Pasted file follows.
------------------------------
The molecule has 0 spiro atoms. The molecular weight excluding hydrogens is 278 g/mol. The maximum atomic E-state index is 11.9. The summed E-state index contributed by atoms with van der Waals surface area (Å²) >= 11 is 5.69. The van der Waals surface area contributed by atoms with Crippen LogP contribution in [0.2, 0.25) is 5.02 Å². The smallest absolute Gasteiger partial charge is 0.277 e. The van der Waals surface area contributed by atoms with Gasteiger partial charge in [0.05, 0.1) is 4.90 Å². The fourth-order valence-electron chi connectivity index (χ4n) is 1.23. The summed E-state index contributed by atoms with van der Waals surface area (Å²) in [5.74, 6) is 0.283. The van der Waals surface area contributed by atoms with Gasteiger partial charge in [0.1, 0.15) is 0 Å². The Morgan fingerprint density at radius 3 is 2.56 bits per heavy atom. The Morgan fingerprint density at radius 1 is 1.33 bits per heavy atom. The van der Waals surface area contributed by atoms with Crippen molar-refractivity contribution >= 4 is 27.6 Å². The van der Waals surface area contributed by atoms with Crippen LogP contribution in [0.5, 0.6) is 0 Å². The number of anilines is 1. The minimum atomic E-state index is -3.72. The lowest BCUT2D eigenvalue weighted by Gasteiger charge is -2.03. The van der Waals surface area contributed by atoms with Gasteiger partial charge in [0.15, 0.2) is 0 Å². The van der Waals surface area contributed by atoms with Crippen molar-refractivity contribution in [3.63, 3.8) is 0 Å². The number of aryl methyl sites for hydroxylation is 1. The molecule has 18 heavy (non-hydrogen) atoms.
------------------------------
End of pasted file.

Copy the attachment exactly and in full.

The molecule has 0 spiro atoms. The molecular weight excluding hydrogens is 278 g/mol. The maximum atomic E-state index is 11.9. The summed E-state index contributed by atoms with van der Waals surface area (Å²) >= 11 is 5.69. The van der Waals surface area contributed by atoms with Crippen LogP contribution in [0.2, 0.25) is 5.02 Å². The smallest absolute Gasteiger partial charge is 0.277 e. The van der Waals surface area contributed by atoms with Gasteiger partial charge in [0.05, 0.1) is 4.90 Å². The fourth-order valence-electron chi connectivity index (χ4n) is 1.23. The summed E-state index contributed by atoms with van der Waals surface area (Å²) in [5.74, 6) is 0.283. The van der Waals surface area contributed by atoms with Gasteiger partial charge in [0.1, 0.15) is 0 Å². The Morgan fingerprint density at radius 3 is 2.56 bits per heavy atom. The Morgan fingerprint density at radius 1 is 1.33 bits per heavy atom. The van der Waals surface area contributed by atoms with Crippen molar-refractivity contribution >= 4 is 27.6 Å². The van der Waals surface area contributed by atoms with Crippen LogP contribution in [0.5, 0.6) is 0 Å². The number of anilines is 1. The minimum atomic E-state index is -3.72. The lowest BCUT2D eigenvalue weighted by Gasteiger charge is -2.03. The van der Waals surface area contributed by atoms with Gasteiger partial charge in [0.15, 0.2) is 0 Å². The van der Waals surface area contributed by atoms with Crippen molar-refractivity contribution in [3.63, 3.8) is 0 Å². The number of aryl methyl sites for hydroxylation is 1. The molecule has 18 heavy (non-hydrogen) atoms.